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A Journey Down Memory Lane

Lost amid the industrial buildings and automotive businesses that lined Artesia Boulevard in Bellflower once was a preserved California and Western America art sanctuary that ran from 1969 to 2020.  Inside, in its day, the aroma of old books and natural musk created a familiar feeling of home.  Wood panels hugged the walls while tan shag carpet cushioned your feet.  Paintings dating back to 1885 of Yosemite Valley, the Grand Canyon, and Native American life were scattered around the rooms.  There wasn’t even enough wall space for the entire inventory encompassing multiple buildings.

De McCall, the owner of DeRu’s Fine Art, sold historic paintings out of the gallery location in Bellflower beginning in 1969.  But when the surrounding area shifted to a manufacturing locale, he knew he had to open a studio in an art-friendly community to advance his collection.  In January 1997, McCall opened a showroom in Laguna Beach on the corner of South Pacific Coast Highway and Bluebird Canyon.  Until closing in early 2020, the nook of a gallery exhibited one-of-a-kind art with only a handful of competitors in Laguna.  “We offer historical art,” said McCall.  “The paintings are all by the artists that started the Laguna Beach Art Association and Museum in 1918.”

DeRu’s was a staple in Laguna Beach for over 20 years, showcasing Laguna artists such as Edgar Payne and Anna Hills.  Several other art galleries also showcased these artists, and their work was prominently featured at the Laguna Beach Art Museum. Still, McCall developed a niche and friendships that were unlike any others.

Sadly, McCall closed the Laguna location as the art world changed and business began to wean.  “The internet has changed everything,” said McCall.  “Auction has taken over the [art] business.”  By the day, more and more people are buying art through auctions because it can be done online, McCall explained.  Similar to journalism and the fall of newspapers, the internet has also impacted the art world.  “People don’t get out and go to galleries anymore, which can be risky buying art.  We see a lot of fakes and forgeries that people bring in and say they bought online.”

According to McCall, prices have become soft and are going down in the internet age.  As a result, people don’t think art is a good investment anymore.  And, perhaps, in some cases, they’re right. But historical art will forever be different because it holds more depth.  It’s a representation and image of our past.  In fact, many modern artists replicate the past because of how potent, classic, nostalgic, and difficult things were then.  The era—which didn’t have iPhones or computers—had an authentic character that made it pure.  The same can hardly be said about the world in which we currently live.

“[The artists] recorded the time as it was in their paintings,” said McCall.  “It’s a direct reflection of their era.  Today, many artists paint out of time and era—about Indians and early days, et cetera.  But the late 19th- and early 20th-century artists were recording how it looked then and what was happening.”

McCall explained that the artists featured in his gallery lived through the Great Depression and World War II.  He also reflected on life in OC back in 1918, when Laguna became a destination for artists.  People had to take a train into Santa Ana and then take a stagecoach to Laguna.  Nothing about life was easy for these wildly gifted folk, which, in part, adds to the depth of these Plein Air treasures.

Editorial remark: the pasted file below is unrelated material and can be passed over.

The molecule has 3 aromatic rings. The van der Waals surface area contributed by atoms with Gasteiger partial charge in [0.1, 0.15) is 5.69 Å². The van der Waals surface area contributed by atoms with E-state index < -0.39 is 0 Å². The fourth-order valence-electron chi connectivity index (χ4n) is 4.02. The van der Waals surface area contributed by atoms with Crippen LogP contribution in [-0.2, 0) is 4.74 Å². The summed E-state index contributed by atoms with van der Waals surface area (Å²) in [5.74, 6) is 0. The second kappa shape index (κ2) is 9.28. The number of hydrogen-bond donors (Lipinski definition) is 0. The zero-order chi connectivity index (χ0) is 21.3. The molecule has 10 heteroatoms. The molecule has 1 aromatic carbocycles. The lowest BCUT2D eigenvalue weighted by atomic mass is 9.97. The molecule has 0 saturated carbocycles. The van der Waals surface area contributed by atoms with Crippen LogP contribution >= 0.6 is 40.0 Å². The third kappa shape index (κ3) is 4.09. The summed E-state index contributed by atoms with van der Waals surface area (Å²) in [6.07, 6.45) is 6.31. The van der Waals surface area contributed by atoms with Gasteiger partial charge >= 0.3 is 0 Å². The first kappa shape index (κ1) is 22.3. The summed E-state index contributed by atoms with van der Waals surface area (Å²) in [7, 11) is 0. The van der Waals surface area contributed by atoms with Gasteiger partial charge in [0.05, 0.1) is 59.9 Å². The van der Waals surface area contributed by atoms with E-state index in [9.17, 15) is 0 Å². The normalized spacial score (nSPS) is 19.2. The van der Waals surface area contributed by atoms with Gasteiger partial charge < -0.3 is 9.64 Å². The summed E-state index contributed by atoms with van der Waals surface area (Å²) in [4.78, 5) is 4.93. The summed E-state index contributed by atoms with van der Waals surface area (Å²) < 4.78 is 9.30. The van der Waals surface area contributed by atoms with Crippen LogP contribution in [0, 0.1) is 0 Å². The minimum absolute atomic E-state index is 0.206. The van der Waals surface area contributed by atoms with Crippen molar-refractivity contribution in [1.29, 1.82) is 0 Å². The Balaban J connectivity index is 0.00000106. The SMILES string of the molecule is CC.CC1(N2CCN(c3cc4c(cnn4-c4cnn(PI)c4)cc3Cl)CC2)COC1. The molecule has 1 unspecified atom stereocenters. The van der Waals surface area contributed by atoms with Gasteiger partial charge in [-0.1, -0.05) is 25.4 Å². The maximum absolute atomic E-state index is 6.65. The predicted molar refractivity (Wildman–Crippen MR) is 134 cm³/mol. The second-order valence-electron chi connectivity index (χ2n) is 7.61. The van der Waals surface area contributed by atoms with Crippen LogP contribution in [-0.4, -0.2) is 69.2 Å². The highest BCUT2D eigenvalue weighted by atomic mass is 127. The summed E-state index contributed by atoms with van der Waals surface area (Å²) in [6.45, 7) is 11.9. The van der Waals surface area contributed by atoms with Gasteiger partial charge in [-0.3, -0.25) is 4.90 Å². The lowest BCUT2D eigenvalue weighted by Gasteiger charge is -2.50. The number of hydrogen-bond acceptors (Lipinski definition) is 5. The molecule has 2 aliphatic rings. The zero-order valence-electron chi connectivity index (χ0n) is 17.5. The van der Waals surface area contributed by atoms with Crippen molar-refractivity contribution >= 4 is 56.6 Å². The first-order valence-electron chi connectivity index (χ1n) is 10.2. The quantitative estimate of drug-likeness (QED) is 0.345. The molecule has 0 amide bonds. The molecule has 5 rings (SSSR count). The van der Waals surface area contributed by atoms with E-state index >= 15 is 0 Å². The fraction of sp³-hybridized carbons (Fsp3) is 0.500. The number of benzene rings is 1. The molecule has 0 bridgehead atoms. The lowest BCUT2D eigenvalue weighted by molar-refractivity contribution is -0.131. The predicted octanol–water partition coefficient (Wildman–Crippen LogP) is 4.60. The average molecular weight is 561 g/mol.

Part of DeRu’s allure was McCall’s gift for restoring old paintings.  It was his superpower.  He showed us a majestic painting of the Grand Canyon made in 1904 that he found during an antiquing excursion; it was dirty, varnished, ripped, and in grim condition.  “I always felt I had a little advantage over the average art collector because I can look at a dirty painting and know what I could do to bring it back to life.”

The painting of the Grand Canyon looks like it has age, but you’d never guess it was thrashed at one point.  McCall’s drive to save pieces of our history from being thrown out will live on for future generations.

Over the years, McCall; completed all of the art restorations for the Irvine Museum that, was later taken over and moved to UC Irvine, where they are building an art museum, research, and restoration center.

Books are another aspect of DeRu’s that adds a certain air of comfort to the gallery.  In the day, they lined nearly every flat surface in the Laguna and Bellflower galleries.  McCall showed a book of Payne’s work, Composition of Outdoor Painting, and revealed he was friends with the Payne family.  When Payne’s daughter, Evelyn Payne Hatcher, died at 93, she left McCall the book’s rights and requested his help keeping Payne’s art legacy alive.  This goal has been met and exceeded through updates and continued printing.

McCall once told of a couple, Rena and Ed Coen from Minneapolis, who were friends with the Payne family.  Rena and Ed gave birth to Joel Coen and Ethan Coen, better known as the Coen Brothers, the brilliant brother filmmakers of our time.  “Rena worked with Evelyn,” said McCall.  “They were college professors and close friends.  Ed Coen was from England.  I can see where the two brothers got their ability to produce movies.  Both parents were college professors and writers.  They were brilliant—and funny, too.”

Although the physical locations of DeRu’s Fine Arts closed in early 2020, you can still find McCall’s extraordinary collection in the Irvine Museum and the homes of the multitude of clientele he built over 50 years.

“Paintings don’t just offer monetary value,” said McCall.  “I’ve had clients tell me that at the end of the day, they look at their landscape paintings and feel relaxed, like they’ve escaped all of the bad things of the world.  There’s great value in feeling—sometimes more than the value of the art.”